Tad Devine: Superdelegates, Back Off

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[Tad Devine, a Democratic strategist, was the chief political consultant to Al Gore’s presidential campaign in 2000.]

ON the first Wednesday in June, the morning after the last day of voting in the 1984 campaign for the Democratic presidential nomination, the long, drawn-out battle that began with Gary Hart’s stunning victory in New Hampshire ended — but only after one last plot twist. I was Walter Mondale’s delegate counter, and I had stayed up all night to estimate the delegates won and lost in the five states, including California and New Jersey, that had voted the day before. I realized we were in big trouble. Mr. Mondale was not going to deliver on his pledge to be over the top in the delegate count by noon on the day after the last primary. He fell 40 delegates short of a majority.

We began a frantic morning of telephone calls to superdelegates, the party leaders and elected officials who only two years earlier had been given 15 percent of the vote in the Democratic nominating process. By noon, the former vice president had persuaded enough delegates to ensure himself the nomination. The superdelegates did the work they were created to do: they provided the margin of victory to the candidate who had won the most support from primary and caucus voters.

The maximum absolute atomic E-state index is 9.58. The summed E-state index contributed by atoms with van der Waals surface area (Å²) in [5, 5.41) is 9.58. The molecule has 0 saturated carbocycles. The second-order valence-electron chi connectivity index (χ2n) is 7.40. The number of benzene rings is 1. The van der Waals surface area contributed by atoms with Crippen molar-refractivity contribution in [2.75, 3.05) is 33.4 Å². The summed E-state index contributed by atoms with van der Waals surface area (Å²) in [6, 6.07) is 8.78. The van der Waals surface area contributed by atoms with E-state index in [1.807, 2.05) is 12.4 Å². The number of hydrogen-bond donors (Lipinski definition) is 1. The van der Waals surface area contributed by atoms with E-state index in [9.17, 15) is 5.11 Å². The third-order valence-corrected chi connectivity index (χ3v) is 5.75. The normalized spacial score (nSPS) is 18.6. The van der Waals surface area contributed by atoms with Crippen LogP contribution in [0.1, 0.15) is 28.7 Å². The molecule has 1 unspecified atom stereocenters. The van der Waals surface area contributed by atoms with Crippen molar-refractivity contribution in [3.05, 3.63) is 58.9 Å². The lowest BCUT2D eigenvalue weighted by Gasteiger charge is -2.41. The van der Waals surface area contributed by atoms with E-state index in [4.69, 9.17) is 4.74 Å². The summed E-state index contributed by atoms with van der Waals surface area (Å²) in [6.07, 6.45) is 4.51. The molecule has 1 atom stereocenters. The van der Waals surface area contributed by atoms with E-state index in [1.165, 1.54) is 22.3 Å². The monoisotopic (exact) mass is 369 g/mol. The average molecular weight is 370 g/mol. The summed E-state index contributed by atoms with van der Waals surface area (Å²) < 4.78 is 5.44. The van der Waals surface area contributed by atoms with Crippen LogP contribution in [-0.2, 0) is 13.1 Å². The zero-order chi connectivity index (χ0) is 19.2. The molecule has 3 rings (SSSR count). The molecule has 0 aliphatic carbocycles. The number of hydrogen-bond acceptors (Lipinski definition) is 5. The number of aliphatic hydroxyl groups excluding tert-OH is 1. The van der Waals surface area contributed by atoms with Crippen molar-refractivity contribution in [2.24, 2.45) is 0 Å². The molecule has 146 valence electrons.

Now, a quarter-century later, the Democratic Party is once again engaged in a nominating process — this time between Hillary Clinton and Barack Obama — in which the margin of victory will be achieved only with broad support from the superdelegates, the nearly 800 party leaders and elected officials who become delegates not on the basis of votes cast in primaries and caucuses, but because of their status under party rules.

Democrats created these superdelegates after the 1980 election with several purposes in mind.

Party leaders had been underrepresented on the floor of the 1980 convention, which was the culmination of a bitter contest for the nomination between President Jimmy Carter and Senator Ted Kennedy that left our party deeply divided and contributed to the party’s loss of the presidency that year....
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